useEffect(()=> {
    textInput.current.focus();
  })
     
 return (
      <div>
        <input
          type="text"
          ref={textInput}
         value='focused input'
        />
      </div>
    );
 }

With types this will becomes very handy to expect the output of you html element

import React from 'react';

interface Props {
  onChange(e: E): void;
  value: string;
  placeholder?: string | 'placeholder';
  type?: string | 'text';
}

const InputField: SFC<Props> = ({ onChange, value, placeholder, type }) => {
  const inputEl = useRef<HTMLInputElement>(null);

  useEffect(() => {
    inputEl.current.focus();
  })

  return (
    <input onChange={onChange} value={value} ref={inputEl} type={type} placeholder={placeholder} />
  )
}

export default InputField;

4.useContext

This hook used for Context API, if you don’t know what Context API is, it’s alternative for Redux came from react team to solve state problem and passing props to children and grandchildren. First of all, we will take a look how to use Context api in normal class Component:

import React, { Component, createContext } from 'react';

const NumberContext = createContext()

class NumberProvider extends Component {
 state = {
  number: 0
 }

render(){
  const { number } = this.state;
 return (
   <NumberContext.Provider value={number}>
     <NumberContent />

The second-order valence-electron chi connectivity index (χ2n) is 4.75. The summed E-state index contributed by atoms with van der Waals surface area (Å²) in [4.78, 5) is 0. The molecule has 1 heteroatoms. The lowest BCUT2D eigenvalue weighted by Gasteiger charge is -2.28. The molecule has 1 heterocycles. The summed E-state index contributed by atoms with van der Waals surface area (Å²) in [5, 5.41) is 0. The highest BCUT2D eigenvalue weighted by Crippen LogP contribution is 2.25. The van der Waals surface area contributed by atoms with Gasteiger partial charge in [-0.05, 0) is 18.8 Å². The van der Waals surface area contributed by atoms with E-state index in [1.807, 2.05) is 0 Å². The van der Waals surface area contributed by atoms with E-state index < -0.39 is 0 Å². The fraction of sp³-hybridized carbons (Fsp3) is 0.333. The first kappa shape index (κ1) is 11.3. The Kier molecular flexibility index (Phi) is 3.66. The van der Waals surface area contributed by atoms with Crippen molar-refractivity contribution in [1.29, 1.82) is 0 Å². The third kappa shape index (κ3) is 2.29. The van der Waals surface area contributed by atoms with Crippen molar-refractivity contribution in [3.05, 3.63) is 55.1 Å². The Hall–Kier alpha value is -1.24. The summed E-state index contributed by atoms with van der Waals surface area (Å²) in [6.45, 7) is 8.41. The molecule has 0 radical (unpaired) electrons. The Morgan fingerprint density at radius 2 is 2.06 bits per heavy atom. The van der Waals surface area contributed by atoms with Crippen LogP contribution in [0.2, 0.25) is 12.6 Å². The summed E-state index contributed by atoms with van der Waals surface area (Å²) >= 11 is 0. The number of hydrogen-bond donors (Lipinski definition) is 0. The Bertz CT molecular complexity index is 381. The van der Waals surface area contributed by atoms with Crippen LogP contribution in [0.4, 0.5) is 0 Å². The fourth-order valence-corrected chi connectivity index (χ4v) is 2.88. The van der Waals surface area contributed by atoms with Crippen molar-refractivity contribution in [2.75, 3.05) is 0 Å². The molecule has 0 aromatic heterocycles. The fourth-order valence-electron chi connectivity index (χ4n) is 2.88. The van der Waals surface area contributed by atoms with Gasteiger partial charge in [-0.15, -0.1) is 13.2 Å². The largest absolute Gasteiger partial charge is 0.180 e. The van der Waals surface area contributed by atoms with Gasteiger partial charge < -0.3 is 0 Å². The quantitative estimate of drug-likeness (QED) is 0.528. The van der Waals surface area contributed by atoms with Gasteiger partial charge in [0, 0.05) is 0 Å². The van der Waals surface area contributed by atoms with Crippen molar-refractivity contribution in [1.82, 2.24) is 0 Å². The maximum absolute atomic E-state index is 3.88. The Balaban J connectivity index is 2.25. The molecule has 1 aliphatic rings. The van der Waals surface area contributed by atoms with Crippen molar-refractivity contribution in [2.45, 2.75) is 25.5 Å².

</NumberContext.Provider>
   )
 }
}

class NumberContent extends Component {
 render(){
  return (
    <NumberContext.Consumer>
     {(value)=> 
       <div>
         {value}
       </div>}
    </NumberContext.Consumer>
  )
 }
}
export default NumberContent;
import React, { createContext, useContext } from 'react';

const NumberContext = createContext();

function NumberProvider(props){
 const [number, setNumber]= useState(0);

 return (
   <NumberContext.Provider value={number}>
     <NumberContent />
   </NumberContext.Provider>
   )
}

function NumberContent(props){
  const state = useContext(NumberContext); // this will return number
	
  return (
    <div>
	    <h3>{state}</h3>
    </div>
  )
}

With types I will use another example:

type Theme = 'light' | 'dark';

// create Context and taking out initial value 'dark'
const ThemeContext = createContext<Theme>('dark');

const App = () => (
  <ThemeContext.Provider value="dark">
    <MyComponent />
  </ThemeContext.Provider>

);

const MyComponent = () => {
  const theme = useContext(ThemeContext);
  return <div>The theme is {theme}</div>;
}

5.useReducer

import React, { useReducer } from 'react';
interface iState {
  count: number;
}
 
type Action = | { type: 'INC' } | { type: 'DEC' } | { type: 'RESET'};
 
const counterReducer = (state: iState, action: Action) => {
  switch (action.type) {
    case 'INC':
      return { count: state.count + 1 };
    case 'DEC':
      return { count: state.count - 1 };
    case 'RESET':
      return { count: 0 };
    default:
      throw new Error();
  }
};
 
 
 
 
interface Props {}
 
 
const App:FC<Props> = (props) => {
 const [state, dispatch] = useReducer(counterReducer, { count: 0 });
     
 return(
    <div>
       <h2>{state.count}</h2>
       <button onClick={()=> dispatch({ type: "INC" })}>+</button>
       <button onClick={()=> dispatch({ type: "DEC" })}>-</button>
       <button onClick={()=> dispatch({ type: "RESET" })}>CLICK FOR RESET</button>
   </div>
}
 
export default App;

With that you could go far by using useContext and useReducer together.



Hopefully That was clear and helpful. Don't Forget to share.


Published on CodeReview by Mustafa Alroomi on 01-April-2020